Malaysian culture minister pans documentary

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Thursday, May 25, 2006

"About 20 [Ministers of Parliament] but 40 journalists including photographers," said filmmaker Amir Muhammed about a screening of his controversial documentary at the National Film Institute on Sunday, May 21.

Among the ministers to comment on the film, Culture, Arts and Heritage Minister Datuk Seri Dr Rais Yatim has been widely quoted in the press.

On May 21, Malaysia's national news agency, Bernama, filed a story entitled, "Rais finds the 'Last Communist' not offensive." With reference to the May 18th screening, Bernama reports Rais said, "The plot isn't controversial and there's nothing that could be deemed as offensive from the cultural viewpoint."

Commenting on interviews with former members of the Malayan Communist Party, "they were vague, not conclusive for any quarters," he said.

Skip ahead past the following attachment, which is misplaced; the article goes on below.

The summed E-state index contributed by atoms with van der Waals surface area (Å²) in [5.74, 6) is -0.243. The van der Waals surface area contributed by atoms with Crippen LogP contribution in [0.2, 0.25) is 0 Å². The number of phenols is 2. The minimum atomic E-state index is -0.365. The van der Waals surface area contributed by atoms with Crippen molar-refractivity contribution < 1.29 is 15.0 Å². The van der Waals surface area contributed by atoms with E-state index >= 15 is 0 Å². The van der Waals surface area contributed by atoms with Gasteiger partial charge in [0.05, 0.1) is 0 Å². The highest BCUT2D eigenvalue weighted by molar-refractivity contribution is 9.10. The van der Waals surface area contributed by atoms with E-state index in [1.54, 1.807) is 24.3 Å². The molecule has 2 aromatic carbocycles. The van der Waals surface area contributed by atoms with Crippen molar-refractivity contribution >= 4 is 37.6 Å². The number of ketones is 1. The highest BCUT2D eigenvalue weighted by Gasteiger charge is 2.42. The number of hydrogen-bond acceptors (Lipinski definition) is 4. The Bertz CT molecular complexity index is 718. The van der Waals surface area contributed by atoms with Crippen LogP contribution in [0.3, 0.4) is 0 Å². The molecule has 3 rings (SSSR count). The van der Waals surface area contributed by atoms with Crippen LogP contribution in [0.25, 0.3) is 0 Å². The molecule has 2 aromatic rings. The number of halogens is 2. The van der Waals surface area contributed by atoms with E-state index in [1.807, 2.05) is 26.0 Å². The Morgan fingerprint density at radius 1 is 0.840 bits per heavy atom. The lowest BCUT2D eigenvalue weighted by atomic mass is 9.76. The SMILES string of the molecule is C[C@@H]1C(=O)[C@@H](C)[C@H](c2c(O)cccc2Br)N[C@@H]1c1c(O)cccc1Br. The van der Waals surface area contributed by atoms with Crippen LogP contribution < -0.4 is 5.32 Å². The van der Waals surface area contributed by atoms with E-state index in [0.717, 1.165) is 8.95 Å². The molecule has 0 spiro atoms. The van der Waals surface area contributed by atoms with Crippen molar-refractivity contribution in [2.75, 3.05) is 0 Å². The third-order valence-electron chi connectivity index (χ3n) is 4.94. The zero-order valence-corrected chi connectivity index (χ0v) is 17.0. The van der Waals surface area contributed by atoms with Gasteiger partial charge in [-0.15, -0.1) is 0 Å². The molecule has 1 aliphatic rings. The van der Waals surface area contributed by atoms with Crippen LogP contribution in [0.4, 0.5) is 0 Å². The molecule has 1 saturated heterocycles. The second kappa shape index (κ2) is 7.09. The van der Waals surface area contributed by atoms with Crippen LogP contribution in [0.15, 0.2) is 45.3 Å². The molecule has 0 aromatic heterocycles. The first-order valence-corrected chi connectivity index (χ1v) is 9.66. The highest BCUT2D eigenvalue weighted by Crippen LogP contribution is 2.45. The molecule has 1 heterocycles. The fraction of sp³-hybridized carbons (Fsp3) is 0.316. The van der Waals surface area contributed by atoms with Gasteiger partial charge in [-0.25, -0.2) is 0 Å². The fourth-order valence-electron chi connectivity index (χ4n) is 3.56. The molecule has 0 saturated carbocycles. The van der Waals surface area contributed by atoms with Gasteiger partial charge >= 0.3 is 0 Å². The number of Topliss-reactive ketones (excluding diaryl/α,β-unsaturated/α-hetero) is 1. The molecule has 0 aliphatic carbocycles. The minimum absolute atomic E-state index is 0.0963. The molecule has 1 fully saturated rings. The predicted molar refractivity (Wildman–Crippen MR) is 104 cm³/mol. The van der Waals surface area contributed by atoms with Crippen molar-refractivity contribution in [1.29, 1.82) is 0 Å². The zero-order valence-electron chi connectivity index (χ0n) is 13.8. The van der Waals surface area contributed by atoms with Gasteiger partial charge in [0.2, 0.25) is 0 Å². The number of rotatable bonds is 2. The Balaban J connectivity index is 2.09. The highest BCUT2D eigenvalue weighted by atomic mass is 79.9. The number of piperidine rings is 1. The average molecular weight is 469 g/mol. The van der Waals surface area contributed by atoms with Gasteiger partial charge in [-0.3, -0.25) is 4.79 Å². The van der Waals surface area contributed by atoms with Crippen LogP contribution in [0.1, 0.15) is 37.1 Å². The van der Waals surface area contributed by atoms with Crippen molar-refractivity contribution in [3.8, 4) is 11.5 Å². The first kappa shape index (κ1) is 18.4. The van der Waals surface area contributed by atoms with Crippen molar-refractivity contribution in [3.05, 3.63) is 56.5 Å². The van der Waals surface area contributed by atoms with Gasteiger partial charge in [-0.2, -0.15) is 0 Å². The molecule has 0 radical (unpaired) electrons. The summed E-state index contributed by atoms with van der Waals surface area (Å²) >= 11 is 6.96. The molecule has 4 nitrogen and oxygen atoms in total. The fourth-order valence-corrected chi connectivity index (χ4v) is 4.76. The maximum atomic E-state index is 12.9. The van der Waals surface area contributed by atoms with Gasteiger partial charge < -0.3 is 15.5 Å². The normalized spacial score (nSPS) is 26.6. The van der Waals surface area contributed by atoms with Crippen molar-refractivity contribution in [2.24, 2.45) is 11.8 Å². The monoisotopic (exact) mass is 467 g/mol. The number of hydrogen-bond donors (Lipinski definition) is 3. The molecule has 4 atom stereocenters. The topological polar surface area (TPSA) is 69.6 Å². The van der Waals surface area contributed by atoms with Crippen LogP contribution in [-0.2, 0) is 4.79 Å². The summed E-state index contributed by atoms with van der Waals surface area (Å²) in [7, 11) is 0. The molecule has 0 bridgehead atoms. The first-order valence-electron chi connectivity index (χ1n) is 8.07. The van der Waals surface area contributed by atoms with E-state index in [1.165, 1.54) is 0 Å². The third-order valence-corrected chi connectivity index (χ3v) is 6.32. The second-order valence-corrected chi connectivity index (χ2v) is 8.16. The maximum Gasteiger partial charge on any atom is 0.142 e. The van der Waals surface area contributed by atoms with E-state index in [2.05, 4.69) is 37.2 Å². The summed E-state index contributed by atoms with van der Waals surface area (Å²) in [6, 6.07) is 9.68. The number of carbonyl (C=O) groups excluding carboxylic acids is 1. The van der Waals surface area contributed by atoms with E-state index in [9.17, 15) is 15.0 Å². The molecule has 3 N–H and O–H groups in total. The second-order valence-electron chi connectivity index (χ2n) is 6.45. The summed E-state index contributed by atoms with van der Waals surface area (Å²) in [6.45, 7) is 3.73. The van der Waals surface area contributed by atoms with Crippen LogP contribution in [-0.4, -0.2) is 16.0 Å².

The national daily New Straits Times also reported on the screening. It reports Rais said the film is "not important enough to be controversial".

The daily followed up with an article where Rais is reported as saying the film "indeed 'glorifies' former communist leader Chin Peng", filed May 24. "Amir should have interviewed the security forces, the Home Guard, the families of the home guard who were killed by the communists, and government officials of the time," said Rais.

The Bernama article incorrectly attributes the source of the ban to the Internal Security Ministry, it was widely reported that the Home Ministry was responsible.

The film has picked up controversy because it is inspired by the Malayan Emergency.

Chin Peng himself is living in exile in North Thailand. He released an autobiography last year entitled, "Chin Peng: My side of history."

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